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Separated by common language, part II

It’s been close to a year since I posted a brief sampler of the linguistic differences between British and American English language variants. I had a clear intent to parlay that article into a potentially fun series. But in the intervening time, I suppose, I lost my ear when it comes to noticing divergences in everyday vocabularies. As a result, off the top of my head I could not think of many additions to my initial list.

That may be partly due to the self-imposed scope. I wanted to include only the terms that are used frequently or, at least, define objects that have a common place in everyday life. I also wanted to look for instances where an American word would be likely misunderstood if used, either because it has a different meaning in British English or is entirely uncommon on this side of the pond.

A beauty like knackered (suggested by the fellow expat Geo) does not exactly fit into these boundaries. It is a word that you’d never hear in the States, but it is considered a slang in England, never replacing exhausted in polite circles. A fun little titchy, which Becky increasingly uses in her teen-speak, is similarly too much of a colloquialism – my preferred American translation of it would be teeny-tiny – to qualify as part of formal vocabulary. And terms such as boot fair, hen night or stag party are too situational to be frequently used.

Well, I’m guessing Posh frock! could be a frequent exclamation in families with girls on shopping sprees, but in this era, girls rarely don dresses, no matter how nice.

Long story short, I realized that the best I can do is mention here the handful of words that were omitted from the original list. The short register has been lying on my desk for months. Maybe, as soon as I post it, new examples will spring to mind, giving me an excuse for another post on the topic.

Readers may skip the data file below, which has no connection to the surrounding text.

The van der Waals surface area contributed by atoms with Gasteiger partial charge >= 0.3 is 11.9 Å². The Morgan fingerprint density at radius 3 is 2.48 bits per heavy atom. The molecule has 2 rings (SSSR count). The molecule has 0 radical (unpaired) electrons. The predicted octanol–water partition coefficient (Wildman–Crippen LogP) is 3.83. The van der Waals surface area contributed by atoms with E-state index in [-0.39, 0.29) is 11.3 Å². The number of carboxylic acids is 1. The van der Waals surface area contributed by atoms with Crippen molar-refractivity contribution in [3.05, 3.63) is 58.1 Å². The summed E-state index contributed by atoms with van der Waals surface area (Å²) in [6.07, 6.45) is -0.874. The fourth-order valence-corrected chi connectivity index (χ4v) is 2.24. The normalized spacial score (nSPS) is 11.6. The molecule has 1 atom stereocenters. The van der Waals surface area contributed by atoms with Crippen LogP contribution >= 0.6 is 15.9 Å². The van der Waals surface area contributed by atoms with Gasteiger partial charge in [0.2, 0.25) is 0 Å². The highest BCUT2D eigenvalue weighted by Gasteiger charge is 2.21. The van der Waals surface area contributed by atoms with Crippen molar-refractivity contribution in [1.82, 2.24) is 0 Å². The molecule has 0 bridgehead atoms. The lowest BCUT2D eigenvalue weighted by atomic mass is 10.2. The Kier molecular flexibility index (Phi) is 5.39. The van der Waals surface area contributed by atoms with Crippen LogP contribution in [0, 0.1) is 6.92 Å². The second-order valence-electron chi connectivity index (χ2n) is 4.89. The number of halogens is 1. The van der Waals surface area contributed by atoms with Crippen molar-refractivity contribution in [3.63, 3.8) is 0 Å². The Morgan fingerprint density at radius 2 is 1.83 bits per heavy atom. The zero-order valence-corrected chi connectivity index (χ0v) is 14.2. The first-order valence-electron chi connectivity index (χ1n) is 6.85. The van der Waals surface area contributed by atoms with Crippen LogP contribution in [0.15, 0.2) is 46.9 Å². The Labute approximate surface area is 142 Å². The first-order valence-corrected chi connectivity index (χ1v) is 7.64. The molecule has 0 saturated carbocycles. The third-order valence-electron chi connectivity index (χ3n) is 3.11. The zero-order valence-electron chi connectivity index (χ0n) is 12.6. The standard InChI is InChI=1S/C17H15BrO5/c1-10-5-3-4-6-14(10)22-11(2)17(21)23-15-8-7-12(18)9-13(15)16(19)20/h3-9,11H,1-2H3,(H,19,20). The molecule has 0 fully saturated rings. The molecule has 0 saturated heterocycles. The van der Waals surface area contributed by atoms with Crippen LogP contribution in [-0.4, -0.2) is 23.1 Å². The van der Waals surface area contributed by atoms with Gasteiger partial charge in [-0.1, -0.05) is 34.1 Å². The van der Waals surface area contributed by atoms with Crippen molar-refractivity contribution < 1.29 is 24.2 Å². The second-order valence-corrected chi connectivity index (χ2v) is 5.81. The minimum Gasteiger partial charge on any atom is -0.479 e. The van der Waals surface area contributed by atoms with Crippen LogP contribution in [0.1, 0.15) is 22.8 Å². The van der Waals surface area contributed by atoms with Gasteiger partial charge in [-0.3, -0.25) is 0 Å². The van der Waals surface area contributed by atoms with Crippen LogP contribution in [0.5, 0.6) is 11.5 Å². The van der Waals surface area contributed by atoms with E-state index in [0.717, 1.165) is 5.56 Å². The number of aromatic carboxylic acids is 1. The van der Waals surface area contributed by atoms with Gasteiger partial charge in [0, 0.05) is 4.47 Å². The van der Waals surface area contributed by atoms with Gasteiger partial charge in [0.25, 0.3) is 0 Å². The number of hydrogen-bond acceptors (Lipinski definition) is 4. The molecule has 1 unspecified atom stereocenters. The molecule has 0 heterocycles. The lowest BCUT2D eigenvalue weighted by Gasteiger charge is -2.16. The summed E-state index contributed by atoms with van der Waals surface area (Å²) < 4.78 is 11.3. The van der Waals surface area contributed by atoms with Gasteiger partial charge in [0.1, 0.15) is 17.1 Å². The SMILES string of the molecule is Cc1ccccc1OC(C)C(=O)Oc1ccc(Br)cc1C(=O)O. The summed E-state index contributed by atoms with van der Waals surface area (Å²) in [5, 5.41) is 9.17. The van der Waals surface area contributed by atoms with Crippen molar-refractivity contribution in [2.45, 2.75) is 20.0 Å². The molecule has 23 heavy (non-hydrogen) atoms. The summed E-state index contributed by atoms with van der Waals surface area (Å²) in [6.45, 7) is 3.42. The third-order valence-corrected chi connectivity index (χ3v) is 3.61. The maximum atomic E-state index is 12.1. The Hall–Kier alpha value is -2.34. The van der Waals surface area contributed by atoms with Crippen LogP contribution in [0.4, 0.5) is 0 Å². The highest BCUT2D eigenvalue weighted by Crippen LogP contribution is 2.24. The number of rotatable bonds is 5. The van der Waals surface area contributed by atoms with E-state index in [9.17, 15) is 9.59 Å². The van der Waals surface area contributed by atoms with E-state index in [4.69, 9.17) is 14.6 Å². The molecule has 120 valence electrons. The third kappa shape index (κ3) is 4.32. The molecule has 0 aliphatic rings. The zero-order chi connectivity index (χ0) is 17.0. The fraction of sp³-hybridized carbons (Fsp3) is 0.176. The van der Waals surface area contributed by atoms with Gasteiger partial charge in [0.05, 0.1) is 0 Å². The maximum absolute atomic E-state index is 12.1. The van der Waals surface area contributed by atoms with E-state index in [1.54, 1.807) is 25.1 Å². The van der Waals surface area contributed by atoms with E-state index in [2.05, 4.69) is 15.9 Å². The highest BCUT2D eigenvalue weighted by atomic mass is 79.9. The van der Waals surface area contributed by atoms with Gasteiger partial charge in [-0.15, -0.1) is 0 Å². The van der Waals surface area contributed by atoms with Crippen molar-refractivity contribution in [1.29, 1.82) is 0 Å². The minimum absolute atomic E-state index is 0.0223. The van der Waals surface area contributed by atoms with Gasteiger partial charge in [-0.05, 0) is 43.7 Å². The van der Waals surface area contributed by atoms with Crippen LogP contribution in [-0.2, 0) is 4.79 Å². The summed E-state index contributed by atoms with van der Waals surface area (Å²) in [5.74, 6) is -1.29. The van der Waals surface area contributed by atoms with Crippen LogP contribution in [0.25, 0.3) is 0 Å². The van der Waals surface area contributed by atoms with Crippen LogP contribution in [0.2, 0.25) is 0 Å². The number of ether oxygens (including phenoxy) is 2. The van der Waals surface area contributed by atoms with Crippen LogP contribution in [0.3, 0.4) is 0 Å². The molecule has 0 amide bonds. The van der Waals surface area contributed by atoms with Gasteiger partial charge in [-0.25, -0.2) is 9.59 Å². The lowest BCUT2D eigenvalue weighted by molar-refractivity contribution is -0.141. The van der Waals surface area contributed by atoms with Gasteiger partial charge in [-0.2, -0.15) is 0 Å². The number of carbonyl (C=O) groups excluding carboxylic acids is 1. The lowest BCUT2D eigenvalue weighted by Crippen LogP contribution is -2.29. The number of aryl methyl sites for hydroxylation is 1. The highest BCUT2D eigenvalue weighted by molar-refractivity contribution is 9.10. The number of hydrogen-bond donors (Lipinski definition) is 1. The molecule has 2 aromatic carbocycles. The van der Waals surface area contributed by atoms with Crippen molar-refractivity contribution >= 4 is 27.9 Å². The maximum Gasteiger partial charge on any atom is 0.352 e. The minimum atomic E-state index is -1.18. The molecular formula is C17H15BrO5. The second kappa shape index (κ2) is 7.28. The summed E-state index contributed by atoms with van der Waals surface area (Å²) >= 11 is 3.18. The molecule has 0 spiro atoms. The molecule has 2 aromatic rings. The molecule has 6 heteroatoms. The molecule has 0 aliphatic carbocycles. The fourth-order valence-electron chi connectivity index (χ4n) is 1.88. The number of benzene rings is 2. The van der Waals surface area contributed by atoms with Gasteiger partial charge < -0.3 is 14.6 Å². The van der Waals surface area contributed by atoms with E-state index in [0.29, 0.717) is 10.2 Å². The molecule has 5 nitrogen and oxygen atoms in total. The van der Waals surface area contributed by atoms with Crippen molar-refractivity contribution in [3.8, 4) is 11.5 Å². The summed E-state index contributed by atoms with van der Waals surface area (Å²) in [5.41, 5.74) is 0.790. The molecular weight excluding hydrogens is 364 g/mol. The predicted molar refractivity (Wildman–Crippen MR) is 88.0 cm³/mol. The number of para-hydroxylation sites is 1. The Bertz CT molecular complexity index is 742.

The most inexplicable omission from the list was the word mate. In the States, I primarily associate this word with the process of procreation, and “I’m meeting my mates tonight” would sound rather risque to an average ear. In England, the plural mates almost exclusively replaces friends – even Becky rarely uses the latter anymore. What’s more, the singular mate is used everywhere as a form of address between men who are otherwise not acquainted with one another but need to engage in a brief transaction, be it over a counter of a sandwich shop (“Do you want a gherkin on that, mate?”) or on a packed train (“Sorry, mate, I’m trying to get off”). When I manage to insert that in my own speech, I’ll know I’ve become anglicized. (Insidentally, a gherkin is what we Americans know as a pickle.)

In schools, what we are used to call grades (as in “My daughter is in 8th grade”) are called Years. A group of students that takes most of the classes together is called a form, whereas I think in the States they would still be termed a class. A principal is branded a head teacher.

The cars in England each possess a bonnet and a boot, rather than hoods and trunks. We were almost detained on our first trip via Eurotunnel, when the customs officer politely asked me to “lift the bonnet” and met an expression of utter incomprehension in return.

And one of the favorites of a couple of my American friends here is pissed, which means wasted as in drunk. Believe me, in England, it’s a commonly used part of everyday vocabulary.


  1. Brian Greenberg

    The one that always stood out to me was “fancy dress party,” which in England means everyone puts on a costume (a la Halloween), but in the US, would probably be assumed (at least by me) to be a formal affair (i.e., tuxedos & gowns).

    Then again, I’ve only been to England twice, and once was with you… πŸ˜‰